but these still must be there in discourse, you cannot 'define' them into
existence or carve reality differently than all the academics and media -
your PROPOSALS can be defined in such a way, and must be. Your TERMS OF
REFERENCE on issues cannot be so defined, you must reflect existing ones.

You drastically over-rate the power of a "national party" to define terms.
The Liberals are not using the terms "natural capital" and "social
capital" because they defined them into existence, they use those terms
because that's what they hear in the UK Blair government, in social
science papers, and at http://worldwatch.org, and even in some UN agencies.

You do not get to redefine those terms, you must simply work with them.

> My term of choice for all that you described would be "community economics"
> --- into it, we build the meaning that all other economics is wrong because
> it uses isolated individuals as it's base unit. "community economics" is
> very hard to dispute as a term. If you are opposed to "community economics"
> you are opposed to communites - it is that simple.

The term "community-based economics" has been used for what you describe
and probably has an objective meaning: money supply and credit under
strictly local control.

> What say you all?

I say you confuse policy terms and platform proposals, and think you have
far more power over the former than you really do, and far less control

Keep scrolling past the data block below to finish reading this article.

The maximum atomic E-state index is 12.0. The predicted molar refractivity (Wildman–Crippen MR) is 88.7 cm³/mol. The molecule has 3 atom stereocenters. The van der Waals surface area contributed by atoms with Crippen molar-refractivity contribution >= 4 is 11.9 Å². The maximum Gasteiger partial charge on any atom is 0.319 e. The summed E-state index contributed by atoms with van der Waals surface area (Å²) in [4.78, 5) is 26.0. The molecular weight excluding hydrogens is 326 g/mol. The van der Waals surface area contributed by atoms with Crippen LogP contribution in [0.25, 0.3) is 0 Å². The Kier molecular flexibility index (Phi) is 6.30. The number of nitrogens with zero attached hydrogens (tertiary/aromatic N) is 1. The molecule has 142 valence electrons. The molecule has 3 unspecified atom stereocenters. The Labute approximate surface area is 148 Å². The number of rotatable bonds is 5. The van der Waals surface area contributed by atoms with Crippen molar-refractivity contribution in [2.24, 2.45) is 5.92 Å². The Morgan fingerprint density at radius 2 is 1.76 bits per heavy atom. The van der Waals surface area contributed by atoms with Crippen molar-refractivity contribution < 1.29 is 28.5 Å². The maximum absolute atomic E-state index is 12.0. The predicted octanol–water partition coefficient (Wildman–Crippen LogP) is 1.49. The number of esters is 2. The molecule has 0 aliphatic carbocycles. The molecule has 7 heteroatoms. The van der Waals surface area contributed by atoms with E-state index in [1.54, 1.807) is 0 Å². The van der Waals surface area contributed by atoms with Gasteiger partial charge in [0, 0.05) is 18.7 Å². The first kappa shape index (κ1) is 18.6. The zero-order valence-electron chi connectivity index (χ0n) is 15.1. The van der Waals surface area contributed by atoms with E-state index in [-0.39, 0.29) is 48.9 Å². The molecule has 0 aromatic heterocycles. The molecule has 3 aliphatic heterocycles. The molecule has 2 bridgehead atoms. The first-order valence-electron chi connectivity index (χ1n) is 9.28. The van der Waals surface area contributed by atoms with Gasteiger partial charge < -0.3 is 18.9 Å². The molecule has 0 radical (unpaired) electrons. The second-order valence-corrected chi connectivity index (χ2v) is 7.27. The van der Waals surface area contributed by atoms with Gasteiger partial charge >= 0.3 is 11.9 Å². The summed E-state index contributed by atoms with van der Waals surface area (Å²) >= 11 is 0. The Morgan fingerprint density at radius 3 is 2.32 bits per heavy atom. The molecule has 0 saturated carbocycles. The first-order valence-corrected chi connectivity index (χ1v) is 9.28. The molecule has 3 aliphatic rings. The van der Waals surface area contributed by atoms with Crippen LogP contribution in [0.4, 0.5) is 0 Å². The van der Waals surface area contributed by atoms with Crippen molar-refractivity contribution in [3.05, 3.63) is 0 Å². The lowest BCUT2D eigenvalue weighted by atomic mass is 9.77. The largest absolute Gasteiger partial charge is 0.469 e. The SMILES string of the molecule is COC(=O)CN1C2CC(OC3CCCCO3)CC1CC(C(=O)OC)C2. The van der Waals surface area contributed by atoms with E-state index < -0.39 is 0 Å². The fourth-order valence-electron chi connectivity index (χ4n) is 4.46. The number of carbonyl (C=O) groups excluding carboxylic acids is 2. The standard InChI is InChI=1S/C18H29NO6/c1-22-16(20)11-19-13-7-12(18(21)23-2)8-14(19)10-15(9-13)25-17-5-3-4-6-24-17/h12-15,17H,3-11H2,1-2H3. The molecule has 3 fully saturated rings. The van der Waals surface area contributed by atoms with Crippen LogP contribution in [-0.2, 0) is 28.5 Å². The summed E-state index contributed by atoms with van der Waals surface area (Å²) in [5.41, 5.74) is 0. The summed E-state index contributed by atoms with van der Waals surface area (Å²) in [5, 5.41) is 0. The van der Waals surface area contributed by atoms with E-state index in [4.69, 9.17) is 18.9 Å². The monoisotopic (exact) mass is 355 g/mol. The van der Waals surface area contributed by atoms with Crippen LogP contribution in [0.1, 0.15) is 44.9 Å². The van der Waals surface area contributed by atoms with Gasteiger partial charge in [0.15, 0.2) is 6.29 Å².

over the latter than you really need.

> In the mean time we need (if we don't have already) descriptions in the wiki
> of the following. . .
> ...
> participatory corporations

plurals? worthless. So is the term, as there is nothing at

Try using a term real people use:

"The cooperative movement often has links and associations with Green
politics (in the US) or with Labour politics (in the UK), and with
socially responsible investing." There's your opening. If you have
a specific type of cooperative that differs, define one of these:
and link in stuff that should exist, but has been censored out of sight:

If you can't write a generic workplace democracy article and make it stick
in Wikipedia, you should not be inventing new terms to describe related
concepts. Fair?

> satyagraha


I don't think these exist as separate notions:
> First Nations economy
> Anabaptist economy
> social capital
already done, are you actually looking at the Living Platform?

> community economics
properly redirects to
and makes no sense until this is defined:

> guild system

Again the nonsense word "system"! Try
(the Swedish system is party-affiliated and more guild-like)
or for an interpretation for Green politics

I'll pay more attention to this once the definitions are actually in
place, and there is some stability on the list of policy terms, and
they are actually used in platform proposal writing. Until then, it
is a waste of my time to track this flailing and failing and poorly
coordinated mob of lecturers and preachers committed to nothing in
common. Get this right first:

Then you have something to write about.